Every story is unique, every journey different, but we’re all in this together
We didn’t really know HHT was HHT until my mother was diagnosed in middle age by her symptoms alone. Before that, we believed it was just nosebleeds that ran in our family, beginning with my grandmother. We didn’t have much reason to believe otherwise. Grandma never had much trouble other than nosebleeds. I never recall her even having any emergency treatment for them…no ER visits or nose packing. After my mother’s diagnosis, the nosebleeds continued to worsen and she eventually started bleeding intestinally. She died just before her 80th birthday. But she endured through many infusions, ER visits, nose packing, a skin graft in her nose and more.
There were 6 of us kids. By the time my middle brother was 36 years old he suffered an aneurism…it left him handicapped, no short term memory, his speech very hindered. My oldest sister had many AVMs in her lungs and embolizations were relatively new at that time. She had a stroke during a procedures and became handicapped and her speech suffered. Thankfully, the procedures have become more effective. She recently died but endured many embolizations, blood/iron infusions because of internal bleeding and she had several strokes over the years. She lived a full life despite these complications. Her sense of humor was always infectious. I was always amazed by her ability to adjust to her circumstances. I know that those closest to her knew the hardest of her days and her moments of frustration with the disorder. And I am grateful to all the great doctors and our family/friends for the care of my beloved sister. I have another brother who has regular infusions due to blood loss with HHT. He also has had the benefit of an experimental treatment that has served him well (Avastin). He continues to endure the necessary treatments as needed.
Somewhere in the middle of all the above, I noticed my oldest daughter was having regular nosebleeds and grew concerned. I had nosebleeds off and on since childhood and mostly attributed them from being overtired at times. My youngest daughter was having migraines which grew to be more severe from 2nd grade through high school. By high school she was missing a day a week from school with excruciating headaches and a few visits to ER for help. And a visit to a neurologist too. Nothing was found at the ER nor by the neurologist–she was given pain meds. At that time there was genetic testing. I found testing for all three of us, myself included at UHSL, Salt Lake City. I had to be tested before my daughters were. Because I have HHT, both daughters were tested. The oldest with the nosebleeds did not have HHT. To my great surprise, my youngest with migraines was diagnosed with the disorder. Not only were her lungs full of AVMs, but she had one in her brain. The migraines could have been attributed to HHT, if doctor’s were more aware of the disorder and our family history. I, myself, did not know migraines could be a symptom. It was a blow to my soul. All these years of watching my siblings go through their trials and not knowing I have it myself…then finding that my daughter was now diagnosed. Life seemed to turn upside down. My young teenage daughter had AVMs in her lungs and one in her brain. She was scheduled for brain surgery before we left the hospital and embolizations of AVMs in her lungs to follow shortly after. The only thing that got us through it was the shock of the discovery and the urgency of her condition at the time….We were so impressed and thankful that the Neurosurgeon sat, knee to knee, with our daughter in his office and was honest with her about what needed to happen…. And she made the choice clearly, “GET IT OUT.” There have been many lung AVM embolizations since and more physical and emotional trauma than I could ever imagine for someone so young. When her friends were worried about the color of their lip gloss, she was learning about mortality.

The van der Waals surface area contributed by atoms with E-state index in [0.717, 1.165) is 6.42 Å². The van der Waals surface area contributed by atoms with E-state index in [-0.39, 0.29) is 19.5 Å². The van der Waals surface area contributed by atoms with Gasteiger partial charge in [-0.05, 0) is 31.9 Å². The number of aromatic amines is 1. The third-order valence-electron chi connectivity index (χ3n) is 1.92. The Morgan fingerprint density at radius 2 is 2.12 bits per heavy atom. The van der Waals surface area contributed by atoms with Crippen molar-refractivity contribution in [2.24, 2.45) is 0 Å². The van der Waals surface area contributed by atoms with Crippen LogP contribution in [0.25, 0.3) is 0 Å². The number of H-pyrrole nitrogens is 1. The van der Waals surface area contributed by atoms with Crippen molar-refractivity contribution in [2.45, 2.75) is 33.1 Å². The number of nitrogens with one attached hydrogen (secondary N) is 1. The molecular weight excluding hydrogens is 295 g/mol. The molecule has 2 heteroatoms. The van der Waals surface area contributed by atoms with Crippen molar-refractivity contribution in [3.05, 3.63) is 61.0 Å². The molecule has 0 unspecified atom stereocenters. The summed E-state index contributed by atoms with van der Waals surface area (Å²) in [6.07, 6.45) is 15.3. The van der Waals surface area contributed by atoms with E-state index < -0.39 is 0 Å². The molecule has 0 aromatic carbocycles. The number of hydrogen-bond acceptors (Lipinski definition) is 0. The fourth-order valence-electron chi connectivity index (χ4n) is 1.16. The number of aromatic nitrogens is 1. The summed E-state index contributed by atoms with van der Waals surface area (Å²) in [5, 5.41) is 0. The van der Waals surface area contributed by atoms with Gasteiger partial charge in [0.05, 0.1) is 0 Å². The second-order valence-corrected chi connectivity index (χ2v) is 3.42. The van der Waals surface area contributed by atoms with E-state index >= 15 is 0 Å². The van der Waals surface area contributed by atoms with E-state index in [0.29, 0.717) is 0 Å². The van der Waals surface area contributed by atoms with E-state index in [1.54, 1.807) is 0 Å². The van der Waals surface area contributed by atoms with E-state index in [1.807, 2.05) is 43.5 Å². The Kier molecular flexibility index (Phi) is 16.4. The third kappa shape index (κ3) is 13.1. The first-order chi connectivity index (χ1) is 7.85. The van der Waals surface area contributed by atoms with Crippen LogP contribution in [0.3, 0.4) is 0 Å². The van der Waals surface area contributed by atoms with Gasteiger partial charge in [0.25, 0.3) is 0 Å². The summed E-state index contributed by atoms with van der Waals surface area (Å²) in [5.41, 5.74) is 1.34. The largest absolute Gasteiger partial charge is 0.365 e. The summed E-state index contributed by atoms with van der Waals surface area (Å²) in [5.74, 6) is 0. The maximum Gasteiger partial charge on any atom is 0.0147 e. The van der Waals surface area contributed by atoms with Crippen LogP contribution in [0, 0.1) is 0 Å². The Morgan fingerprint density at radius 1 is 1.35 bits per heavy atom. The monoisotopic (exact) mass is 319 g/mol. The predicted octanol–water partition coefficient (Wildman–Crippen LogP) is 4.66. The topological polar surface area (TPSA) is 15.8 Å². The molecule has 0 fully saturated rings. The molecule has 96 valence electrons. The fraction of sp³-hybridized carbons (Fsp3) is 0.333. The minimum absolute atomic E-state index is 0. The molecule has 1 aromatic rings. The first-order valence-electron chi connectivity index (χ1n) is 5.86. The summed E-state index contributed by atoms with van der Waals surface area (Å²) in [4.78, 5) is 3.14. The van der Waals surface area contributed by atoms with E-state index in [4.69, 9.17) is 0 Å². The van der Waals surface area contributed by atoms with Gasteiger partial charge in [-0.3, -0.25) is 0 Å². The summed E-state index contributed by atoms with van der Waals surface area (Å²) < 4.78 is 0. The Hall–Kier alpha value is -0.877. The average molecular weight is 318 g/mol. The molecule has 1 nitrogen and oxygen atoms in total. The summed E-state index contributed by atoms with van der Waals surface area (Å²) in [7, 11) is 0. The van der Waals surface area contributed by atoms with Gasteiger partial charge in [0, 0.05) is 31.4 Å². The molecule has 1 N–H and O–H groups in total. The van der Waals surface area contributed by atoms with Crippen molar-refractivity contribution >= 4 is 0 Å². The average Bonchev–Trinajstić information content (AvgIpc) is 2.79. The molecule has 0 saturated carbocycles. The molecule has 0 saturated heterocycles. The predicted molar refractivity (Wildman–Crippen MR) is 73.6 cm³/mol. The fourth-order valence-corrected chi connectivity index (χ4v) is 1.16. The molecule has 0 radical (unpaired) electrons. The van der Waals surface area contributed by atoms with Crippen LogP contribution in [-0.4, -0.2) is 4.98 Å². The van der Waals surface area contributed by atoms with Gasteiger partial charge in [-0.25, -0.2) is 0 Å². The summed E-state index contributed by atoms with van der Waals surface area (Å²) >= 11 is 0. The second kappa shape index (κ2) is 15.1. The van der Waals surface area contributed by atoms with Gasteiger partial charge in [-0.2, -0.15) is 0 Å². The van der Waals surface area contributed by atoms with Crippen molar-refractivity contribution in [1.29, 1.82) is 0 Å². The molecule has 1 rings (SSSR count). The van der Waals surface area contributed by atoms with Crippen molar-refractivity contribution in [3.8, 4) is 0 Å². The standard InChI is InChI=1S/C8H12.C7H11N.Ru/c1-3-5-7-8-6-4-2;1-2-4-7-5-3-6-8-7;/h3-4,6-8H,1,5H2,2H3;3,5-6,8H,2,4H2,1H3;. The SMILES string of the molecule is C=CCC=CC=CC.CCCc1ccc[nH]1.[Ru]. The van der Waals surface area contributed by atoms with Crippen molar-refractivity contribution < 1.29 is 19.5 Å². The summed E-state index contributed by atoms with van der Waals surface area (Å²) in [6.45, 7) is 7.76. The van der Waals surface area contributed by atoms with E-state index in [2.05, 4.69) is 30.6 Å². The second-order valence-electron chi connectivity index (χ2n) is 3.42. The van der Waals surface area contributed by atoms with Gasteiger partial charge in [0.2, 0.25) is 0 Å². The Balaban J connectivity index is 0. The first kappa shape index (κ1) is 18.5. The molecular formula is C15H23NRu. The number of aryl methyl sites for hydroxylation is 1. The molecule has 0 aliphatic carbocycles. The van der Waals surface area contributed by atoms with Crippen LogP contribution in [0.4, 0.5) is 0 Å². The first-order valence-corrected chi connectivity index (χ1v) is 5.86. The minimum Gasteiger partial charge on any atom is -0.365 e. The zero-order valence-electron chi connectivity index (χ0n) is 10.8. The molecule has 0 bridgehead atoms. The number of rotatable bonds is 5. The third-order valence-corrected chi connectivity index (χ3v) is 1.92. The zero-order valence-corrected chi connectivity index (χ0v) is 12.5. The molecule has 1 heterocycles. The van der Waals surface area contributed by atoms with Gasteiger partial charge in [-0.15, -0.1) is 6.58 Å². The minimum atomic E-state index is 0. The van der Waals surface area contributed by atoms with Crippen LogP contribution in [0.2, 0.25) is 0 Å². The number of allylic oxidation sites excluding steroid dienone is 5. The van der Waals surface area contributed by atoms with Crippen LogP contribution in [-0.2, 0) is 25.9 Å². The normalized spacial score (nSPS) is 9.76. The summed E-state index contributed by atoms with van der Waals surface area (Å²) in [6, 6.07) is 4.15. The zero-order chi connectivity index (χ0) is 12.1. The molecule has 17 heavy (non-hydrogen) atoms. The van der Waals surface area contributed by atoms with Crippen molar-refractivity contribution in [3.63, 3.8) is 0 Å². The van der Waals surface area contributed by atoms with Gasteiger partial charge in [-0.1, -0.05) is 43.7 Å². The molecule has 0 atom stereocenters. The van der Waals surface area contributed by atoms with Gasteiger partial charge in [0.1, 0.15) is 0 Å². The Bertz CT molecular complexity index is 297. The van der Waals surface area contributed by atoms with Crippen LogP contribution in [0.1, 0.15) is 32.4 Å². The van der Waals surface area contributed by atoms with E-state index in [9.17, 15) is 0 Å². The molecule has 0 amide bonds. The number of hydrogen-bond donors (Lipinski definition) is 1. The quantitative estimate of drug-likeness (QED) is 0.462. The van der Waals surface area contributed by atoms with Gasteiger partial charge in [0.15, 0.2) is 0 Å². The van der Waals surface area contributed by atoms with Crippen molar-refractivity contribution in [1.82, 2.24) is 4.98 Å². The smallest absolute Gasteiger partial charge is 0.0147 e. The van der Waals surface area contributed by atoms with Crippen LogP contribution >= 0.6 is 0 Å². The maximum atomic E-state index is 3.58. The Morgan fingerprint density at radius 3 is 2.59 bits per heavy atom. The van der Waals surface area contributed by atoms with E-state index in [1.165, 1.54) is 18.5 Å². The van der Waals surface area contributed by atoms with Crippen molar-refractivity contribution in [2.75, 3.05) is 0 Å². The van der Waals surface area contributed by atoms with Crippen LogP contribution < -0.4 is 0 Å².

The woman I know now, as my daughter, works to encourage and support others who struggle in ways that are part of the human and social conditions. A very noble effort for someone who has been through so much herself. Her journey with HHT continues to be a hindrance with AVMs in her lungs and now intestinal bleeding. She’s had her first infusion. And all I can do is be her mother and love her. It’s a pretty helpless feeling as a parent. I remember my parents aged 10 years after my brother’s “aneurism” (roughly in 1983) which was probably, in actuality, an AVM in his brain. He is still living, in his 70’s, in independent care. And what about me? My nosebleeds have increased, but still mild by any comparison I’ve seen. And I’ve had lung AVMs treated by embolization with no side effects. There is no rhyme or reason for the degree to which one suffers from this disease.
If you are someone who knows someone who is dealing with HHT, please know that every STORY is unique. With HHT there is no way of predicting the journey of how it will effect you or your loved one. You manage this disorder by diligent medical testing and treatments. The rest is hope and a courageous heart. Your support is appreciated with magnitude. Sharing your story is powerful.
This history is so well written. I am very impressed with your candor, courage, and compassion! My HHT is nothing compared to what your famiy has been through. – Judith La Montagne